In fact, for all of our social obsession with thinness, and for all of the media pressure to be thin, I learned an important lesson over the course of my recovery: thinness really isn’t as powerful a social currency as once I thought it was. Being thin had been tremendously important to me, but it had never been that important to anybody else. In fact, the pursuit of thinness through disordered eating had worked against me socially, and it certainly would have worked against me professionally if I’d been a bit older. It didn’t persuade the world that I was unique; I was the only one who was persuaded of that. The years I squandered on being hungry had failed to make me happy, which was bad enough; on top of all that, they hadn’t done a thing to earn the admiration of others.

If you’re struggling with fear of losing your grip on distinction or uniqueness, let me assure you: you’re not alone. And let me also assure you that there are much richer and more fulfilling sources of self-worth out there than are dreamt of in your disordered thinking. It may take a while for you to reconnect with your own talents and passions and hobbies as you recover, and that’s OK. In the end, you will find them again. They’ve been submerged for a little while—living in the shadow of your hunger—but they’re no weaker for having hibernated for a little while. Let them loose. If you studied piano as a kid and you’ve lost touch with it, take a few lessons; if you used to paint and your creative energy has been sapped, put on a few good songs and break out a fresh canvas; if you once were an athlete and now you’re too weak, rebuild your physical strength and get active again.

And if you, like so many other recovered men and women, have sacrificed friendships or romantic love, make small, brave gestures to reconnect with the friends you’ve lost touch with, the lovers you pushed away, or the family members who have tried to help you. The power of human relationships to provide the sort of fulfillment and joy that anorexia and bulimia can’t provide is profound and striking; begin pouring all of the anxious energy you once poured into thrice-daily weigh-ins or calorie counting into being a committed friend, an open partner, and a loving family member. With any luck, reconnecting with activities, passions, loved ones will remind you that whatever outlandish importance you’ve attached to your weight and habits has been just that: outlandish. You have far more to give the world than a tired body and a tired mind.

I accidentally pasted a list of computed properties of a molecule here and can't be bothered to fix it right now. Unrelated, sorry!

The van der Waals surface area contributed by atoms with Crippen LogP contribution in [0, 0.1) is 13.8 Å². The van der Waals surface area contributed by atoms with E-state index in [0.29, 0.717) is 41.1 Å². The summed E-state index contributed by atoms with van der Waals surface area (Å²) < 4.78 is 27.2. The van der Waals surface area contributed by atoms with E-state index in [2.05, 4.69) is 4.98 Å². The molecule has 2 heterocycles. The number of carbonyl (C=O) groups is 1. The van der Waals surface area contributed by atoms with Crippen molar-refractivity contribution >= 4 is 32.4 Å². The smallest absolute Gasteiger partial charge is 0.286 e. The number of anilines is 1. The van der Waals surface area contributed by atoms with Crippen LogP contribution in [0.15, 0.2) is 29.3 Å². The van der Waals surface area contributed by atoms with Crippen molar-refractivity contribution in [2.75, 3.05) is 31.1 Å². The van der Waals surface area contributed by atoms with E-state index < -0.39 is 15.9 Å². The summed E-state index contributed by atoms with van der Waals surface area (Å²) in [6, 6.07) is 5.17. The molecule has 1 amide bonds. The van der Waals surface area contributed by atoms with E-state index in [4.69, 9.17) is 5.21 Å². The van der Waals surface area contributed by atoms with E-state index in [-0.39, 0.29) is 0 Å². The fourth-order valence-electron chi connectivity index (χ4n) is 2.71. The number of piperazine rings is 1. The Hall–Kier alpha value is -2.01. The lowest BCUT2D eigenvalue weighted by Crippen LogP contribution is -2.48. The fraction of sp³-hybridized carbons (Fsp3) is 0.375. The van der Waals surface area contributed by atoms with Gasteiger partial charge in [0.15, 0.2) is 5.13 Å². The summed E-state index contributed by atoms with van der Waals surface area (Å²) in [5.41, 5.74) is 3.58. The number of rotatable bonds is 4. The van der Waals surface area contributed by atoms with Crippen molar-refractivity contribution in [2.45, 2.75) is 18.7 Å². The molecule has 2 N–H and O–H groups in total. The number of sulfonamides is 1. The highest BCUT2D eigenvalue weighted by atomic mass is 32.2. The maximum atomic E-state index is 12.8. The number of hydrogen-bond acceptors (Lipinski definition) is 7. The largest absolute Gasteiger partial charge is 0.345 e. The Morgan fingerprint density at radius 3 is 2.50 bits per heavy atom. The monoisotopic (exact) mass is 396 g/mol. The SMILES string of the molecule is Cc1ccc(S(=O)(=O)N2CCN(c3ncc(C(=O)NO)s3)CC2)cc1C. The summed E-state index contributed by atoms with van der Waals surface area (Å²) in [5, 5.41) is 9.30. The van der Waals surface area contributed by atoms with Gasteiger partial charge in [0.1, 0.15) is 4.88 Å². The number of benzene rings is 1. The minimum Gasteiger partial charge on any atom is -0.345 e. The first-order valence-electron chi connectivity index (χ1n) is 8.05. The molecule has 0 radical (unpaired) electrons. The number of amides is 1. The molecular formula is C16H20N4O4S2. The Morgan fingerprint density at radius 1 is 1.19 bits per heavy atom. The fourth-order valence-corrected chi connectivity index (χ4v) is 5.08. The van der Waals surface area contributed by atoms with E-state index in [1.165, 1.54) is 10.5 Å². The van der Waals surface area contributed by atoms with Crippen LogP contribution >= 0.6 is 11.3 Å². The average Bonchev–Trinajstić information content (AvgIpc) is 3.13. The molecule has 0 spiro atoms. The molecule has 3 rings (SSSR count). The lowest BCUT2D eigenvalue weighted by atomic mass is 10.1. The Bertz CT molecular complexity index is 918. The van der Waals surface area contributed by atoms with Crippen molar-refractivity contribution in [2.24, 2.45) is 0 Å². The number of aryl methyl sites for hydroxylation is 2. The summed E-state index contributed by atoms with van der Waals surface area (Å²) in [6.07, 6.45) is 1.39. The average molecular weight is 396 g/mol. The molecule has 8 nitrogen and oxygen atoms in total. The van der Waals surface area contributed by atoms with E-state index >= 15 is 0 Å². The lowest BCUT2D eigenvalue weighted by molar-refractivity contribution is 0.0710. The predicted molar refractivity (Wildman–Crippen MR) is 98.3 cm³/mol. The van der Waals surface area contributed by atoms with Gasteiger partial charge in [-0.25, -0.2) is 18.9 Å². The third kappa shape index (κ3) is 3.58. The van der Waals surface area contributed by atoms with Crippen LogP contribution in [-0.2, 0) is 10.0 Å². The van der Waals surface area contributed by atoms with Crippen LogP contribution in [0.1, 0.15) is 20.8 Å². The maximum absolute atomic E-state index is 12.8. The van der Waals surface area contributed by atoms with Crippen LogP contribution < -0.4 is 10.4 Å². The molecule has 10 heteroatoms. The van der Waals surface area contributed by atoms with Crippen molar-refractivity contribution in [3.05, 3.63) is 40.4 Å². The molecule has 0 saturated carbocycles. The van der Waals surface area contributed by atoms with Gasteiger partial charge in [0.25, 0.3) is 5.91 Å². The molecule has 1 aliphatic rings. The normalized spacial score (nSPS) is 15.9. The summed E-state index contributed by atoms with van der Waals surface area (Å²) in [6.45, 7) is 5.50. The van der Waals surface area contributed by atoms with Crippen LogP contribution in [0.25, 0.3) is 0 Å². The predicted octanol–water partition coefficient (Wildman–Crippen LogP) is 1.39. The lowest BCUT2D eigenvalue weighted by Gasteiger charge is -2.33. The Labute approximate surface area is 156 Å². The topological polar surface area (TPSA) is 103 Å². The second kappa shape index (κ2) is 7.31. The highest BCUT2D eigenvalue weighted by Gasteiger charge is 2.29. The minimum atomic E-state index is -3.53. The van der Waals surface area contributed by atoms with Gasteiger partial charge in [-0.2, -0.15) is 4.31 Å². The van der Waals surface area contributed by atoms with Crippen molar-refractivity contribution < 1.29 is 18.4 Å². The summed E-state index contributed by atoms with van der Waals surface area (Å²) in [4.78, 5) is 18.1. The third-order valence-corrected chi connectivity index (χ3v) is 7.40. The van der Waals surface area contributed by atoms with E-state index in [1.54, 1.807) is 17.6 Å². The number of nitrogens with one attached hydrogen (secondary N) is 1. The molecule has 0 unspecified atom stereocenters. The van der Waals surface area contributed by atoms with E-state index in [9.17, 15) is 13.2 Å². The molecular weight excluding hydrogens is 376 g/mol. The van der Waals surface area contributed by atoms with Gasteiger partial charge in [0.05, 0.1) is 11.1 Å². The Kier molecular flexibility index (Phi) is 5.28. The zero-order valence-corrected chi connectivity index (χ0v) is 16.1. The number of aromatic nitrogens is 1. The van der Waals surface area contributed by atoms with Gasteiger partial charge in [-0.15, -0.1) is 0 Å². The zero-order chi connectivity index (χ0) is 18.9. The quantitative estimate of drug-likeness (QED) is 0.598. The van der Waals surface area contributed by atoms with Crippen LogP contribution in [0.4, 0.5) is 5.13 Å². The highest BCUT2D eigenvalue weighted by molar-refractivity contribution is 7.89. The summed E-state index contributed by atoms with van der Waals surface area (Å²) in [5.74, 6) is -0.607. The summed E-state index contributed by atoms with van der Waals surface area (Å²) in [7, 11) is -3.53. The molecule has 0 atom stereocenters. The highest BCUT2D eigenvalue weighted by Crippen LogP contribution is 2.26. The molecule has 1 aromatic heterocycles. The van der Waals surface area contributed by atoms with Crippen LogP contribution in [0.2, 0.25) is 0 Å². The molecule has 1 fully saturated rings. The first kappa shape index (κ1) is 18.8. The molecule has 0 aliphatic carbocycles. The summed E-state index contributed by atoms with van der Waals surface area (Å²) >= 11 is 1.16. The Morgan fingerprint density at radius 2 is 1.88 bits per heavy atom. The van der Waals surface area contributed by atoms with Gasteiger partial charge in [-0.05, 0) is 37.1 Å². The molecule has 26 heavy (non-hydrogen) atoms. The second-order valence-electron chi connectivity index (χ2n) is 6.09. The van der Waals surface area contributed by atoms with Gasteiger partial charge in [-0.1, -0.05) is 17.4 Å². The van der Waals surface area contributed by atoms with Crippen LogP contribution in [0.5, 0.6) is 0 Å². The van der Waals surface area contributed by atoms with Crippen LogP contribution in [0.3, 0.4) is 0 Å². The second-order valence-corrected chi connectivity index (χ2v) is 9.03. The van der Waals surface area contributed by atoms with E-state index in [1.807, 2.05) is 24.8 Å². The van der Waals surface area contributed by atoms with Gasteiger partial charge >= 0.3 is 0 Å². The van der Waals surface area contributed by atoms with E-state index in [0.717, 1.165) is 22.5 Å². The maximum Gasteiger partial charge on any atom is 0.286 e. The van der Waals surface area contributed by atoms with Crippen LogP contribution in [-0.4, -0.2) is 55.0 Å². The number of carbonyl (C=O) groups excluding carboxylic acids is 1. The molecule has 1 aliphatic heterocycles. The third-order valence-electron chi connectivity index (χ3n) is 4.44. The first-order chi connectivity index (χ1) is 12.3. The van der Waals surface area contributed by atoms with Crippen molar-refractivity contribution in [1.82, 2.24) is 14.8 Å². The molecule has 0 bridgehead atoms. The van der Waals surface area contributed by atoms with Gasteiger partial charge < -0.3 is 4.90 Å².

For the record, this particular struggle was the one that persisted longest for me, and I live with it in small ways to this day. Once every now and then, I find myself tempted to cling to that old badge of pride: the fact that, once upon a time, I lived on less than a meal a day; I went to bed with a growling stomach; I exercised with with a light head, and I had the body to prove it. It’s as if I want to grab the world by the shoulders and shout: “just in case you’ve forgotten, I’m capable of all that.”

And that’s OK. Recovery doesn’t mean never again experiencing a disordered thought: it means developing a capacity to recognize the impulses and tendencies that drove you into an eating disorder, and learning to manage them in a productive way. It also means learning to see their falseness. In the rare moments when I find myself thinking about my mistaken feelings of distinctiveness, I simply remind myself of how insignificant being so thin and so hungry ultimately was. (And I should point out that I’m still slender: what I miss, as some others who have encountered this struggle do, is the feeling of being abnormally slender. It’s an important distinction.) And in these moments, I cherish the ways in which I’ve proven myself capable of actual distinction in life. I’ve had two interesting careers; I’ve encountered fascinating people; I’ve given love to friends and family; I’ve experienced intimacy and passion. In the end, being thin is just about the least interesting thing I’ve ever done.

And I’m no different from anybody else. For all of you worrying about whether or not recovery will mean giving up the part of you that’s most special, I hope this gives you a little hope. I can’t claim that you won’t, for a while, miss the feeling of having proven capable of things that other people aren’t—namely, the hunger game. You might. But over time, you’ll see the emptiness in that accomplishment, and you’ll start to feel pangs of excitement for the real accomplishments that lie ahead of you. They’re out there. Get well, and then go and enjoy them.